When cooking a whole chicken, you can also cut off the legs and thighs, roast the breasts separately and braise the legs and thighs. A bit of butter under the chicken skin helps the breast stay juicy while roasting. Put the breast (on the bone) on a bed of mirepoix, and a bit of water or wine, baste the chicken every ten minutes or so. Along with the liquid you braise the thighs and legs in you'll have some nice juices to make gravy with.
    Anyway, keep working at it.
    PS, I've gotten sick several times in my life from poultry and seafood. It wasn't pleasant. But I decided to consider them unique incidents for whatever the circumstances were and unlikely to happen again. Now that you're an adult and more in control of the food you eat, you should begin to feel more confidence in what you're eating. Also as an adult, your immune system is stronger and what made you sick as a youngster may not affect you now. So have confidence in your experimentation and learning.
    Good luck.
     
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  3. flipflopgirl

    flipflopgirl

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    My chicken poisoning tale started at a family reunion and ended two days later when someone got worried and came to rescue me from a secluded beach house that had no cell coverage nor a house phone (no clocks either...heaven).
    I was able to get right back in the saddle tho.
    Somewhere along the line the cooks in my family dropped the traditional buttermilk from the secret family recipe and started just salting the wet cut up bird for a good 6 hours (dry brine).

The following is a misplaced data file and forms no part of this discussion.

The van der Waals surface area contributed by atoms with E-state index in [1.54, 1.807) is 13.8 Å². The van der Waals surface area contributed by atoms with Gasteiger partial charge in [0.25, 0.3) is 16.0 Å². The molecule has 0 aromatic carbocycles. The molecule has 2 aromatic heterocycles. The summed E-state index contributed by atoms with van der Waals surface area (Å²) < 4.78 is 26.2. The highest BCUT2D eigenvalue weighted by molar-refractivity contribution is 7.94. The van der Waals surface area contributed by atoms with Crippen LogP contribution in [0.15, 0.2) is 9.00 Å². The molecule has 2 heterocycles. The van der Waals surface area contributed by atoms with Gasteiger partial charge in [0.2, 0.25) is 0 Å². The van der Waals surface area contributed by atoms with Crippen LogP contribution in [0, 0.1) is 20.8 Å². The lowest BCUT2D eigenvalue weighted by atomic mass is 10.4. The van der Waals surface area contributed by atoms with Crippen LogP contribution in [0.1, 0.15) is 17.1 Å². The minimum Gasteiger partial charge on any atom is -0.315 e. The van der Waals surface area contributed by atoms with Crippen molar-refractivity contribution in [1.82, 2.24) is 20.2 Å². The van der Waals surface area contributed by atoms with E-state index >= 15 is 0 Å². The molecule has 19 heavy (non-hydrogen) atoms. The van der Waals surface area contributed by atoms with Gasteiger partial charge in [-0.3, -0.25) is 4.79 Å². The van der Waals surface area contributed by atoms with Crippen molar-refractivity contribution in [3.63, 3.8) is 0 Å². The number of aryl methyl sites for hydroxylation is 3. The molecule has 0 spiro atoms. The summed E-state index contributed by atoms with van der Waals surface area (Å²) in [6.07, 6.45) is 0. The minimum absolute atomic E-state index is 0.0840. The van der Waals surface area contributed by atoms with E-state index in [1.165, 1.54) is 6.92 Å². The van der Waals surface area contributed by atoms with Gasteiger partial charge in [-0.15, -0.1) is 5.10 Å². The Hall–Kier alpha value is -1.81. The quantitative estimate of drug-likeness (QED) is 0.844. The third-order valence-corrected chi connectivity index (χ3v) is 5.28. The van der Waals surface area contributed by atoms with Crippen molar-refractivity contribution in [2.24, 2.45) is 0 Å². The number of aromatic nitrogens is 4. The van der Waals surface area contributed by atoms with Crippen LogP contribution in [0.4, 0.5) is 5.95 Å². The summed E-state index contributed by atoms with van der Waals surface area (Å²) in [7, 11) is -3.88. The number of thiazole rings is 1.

The crust texture ends up more KFC than most recipes...silky and almost crisp but not really (confused yet?).
    I do on occasion do a three hand ;) dredge with buttermilk and egg when the dish cries out for that experience...chix and waffles for example.

    Onward thru the fog....
    mimi
     
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  4. cheflayne

    cheflayne

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    This is because of the fact that " i soaked some legs in a milk/vinegar solution for 2 hours.." which breaks down the proteins making for a more tender result.
     
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  5. scott livesey

    scott livesey

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    don't know why chicken has such a love/hate thing with a lot of folks. I never had roast chicken till I was an adult, the sight and smell was enough to cause my dad, a retired combat medic, nightmares. On board ship, you would get chicken once or twice a week but usually deep fried patties.
    I probably overcook my chicken, but it is a taste issue.
     
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  6. icanburnanythin

    icanburnanythin

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    never soaked chicken for more than 30 minutes.. i generally cut it thin.. overcook and hit it with a powerful sauce at home.. i didnt realize it got that soft. i have a lot to learn and relearn with chicken.
     
  7. icanburnanythin

    icanburnanythin

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    i wont eat it at work, ill think about it though. thanks for the roast chix recipe. thats how we made them in school. i remember cooking them but i also remember not eating them.

    ill just add more chix to our grocery list at home. normally we eat a lot of beef, lamb and fish on my days off.. when im working late i like to come home and make some sort of quick veg pasta..

    thanks
     
  8. icanburnanythin

    icanburnanythin

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    a week and a bit of severe cramps.. peeing out me rear and vomiting... dehydration.. having to get ivs... thats my hate of chicken..
     
  9. chefross

    chefross

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    Having cooked literally hundreds if not thousands of birds, I can tell you that when I get the internal temperature spot on and the breast meat is tender and juicy I get returned plates saying that the meat is still uncooked. Re-learning and un-learning are very difficult to do.